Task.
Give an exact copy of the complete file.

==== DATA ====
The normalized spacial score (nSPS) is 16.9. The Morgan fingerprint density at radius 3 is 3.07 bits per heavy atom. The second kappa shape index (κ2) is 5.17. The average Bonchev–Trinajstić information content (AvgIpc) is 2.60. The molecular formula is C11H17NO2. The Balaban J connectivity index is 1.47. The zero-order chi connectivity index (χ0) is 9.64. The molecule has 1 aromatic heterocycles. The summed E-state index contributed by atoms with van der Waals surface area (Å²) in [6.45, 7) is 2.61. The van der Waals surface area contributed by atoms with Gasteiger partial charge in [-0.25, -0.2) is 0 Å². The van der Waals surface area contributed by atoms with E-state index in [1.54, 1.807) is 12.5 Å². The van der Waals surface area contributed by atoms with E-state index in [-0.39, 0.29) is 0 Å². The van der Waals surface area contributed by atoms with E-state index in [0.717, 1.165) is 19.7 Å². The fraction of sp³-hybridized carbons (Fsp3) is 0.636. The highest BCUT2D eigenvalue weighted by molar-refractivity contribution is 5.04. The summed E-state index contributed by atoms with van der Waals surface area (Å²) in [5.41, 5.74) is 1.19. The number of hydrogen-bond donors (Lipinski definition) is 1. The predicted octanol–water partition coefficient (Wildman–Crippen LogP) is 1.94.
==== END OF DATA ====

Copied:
The normalized spacial score (nSPS) is 16.9. The Morgan fingerprint density at radius 3 is 3.07 bits per heavy atom. The second kappa shape index (κ2) is 5.17. The average Bonchev–Trinajstić information content (AvgIpc) is 2.60. The molecular formula is C11H17NO2. The Balaban J connectivity index is 1.47. The zero-order chi connectivity index (χ0) is 9.64. The molecule has 1 aromatic heterocycles. The summed E-state index contributed by atoms with van der Waals surface area (Å²) in [6.45, 7) is 2.61. The van der Waals surface area contributed by atoms with Gasteiger partial charge in [-0.25, -0.2) is 0 Å². The van der Waals surface area contributed by atoms with E-state index in [1.54, 1.807) is 12.5 Å². The van der Waals surface area contributed by atoms with E-state index in [-0.39, 0.29) is 0 Å². The van der Waals surface area contributed by atoms with E-state index in [0.717, 1.165) is 19.7 Å². The fraction of sp³-hybridized carbons (Fsp3) is 0.636. The highest BCUT2D eigenvalue weighted by molar-refractivity contribution is 5.04. The summed E-state index contributed by atoms with van der Waals surface area (Å²) in [5.41, 5.74) is 1.19. The number of hydrogen-bond donors (Lipinski definition) is 1. The predicted octanol–water partition coefficient (Wildman–Crippen LogP) is 1.94.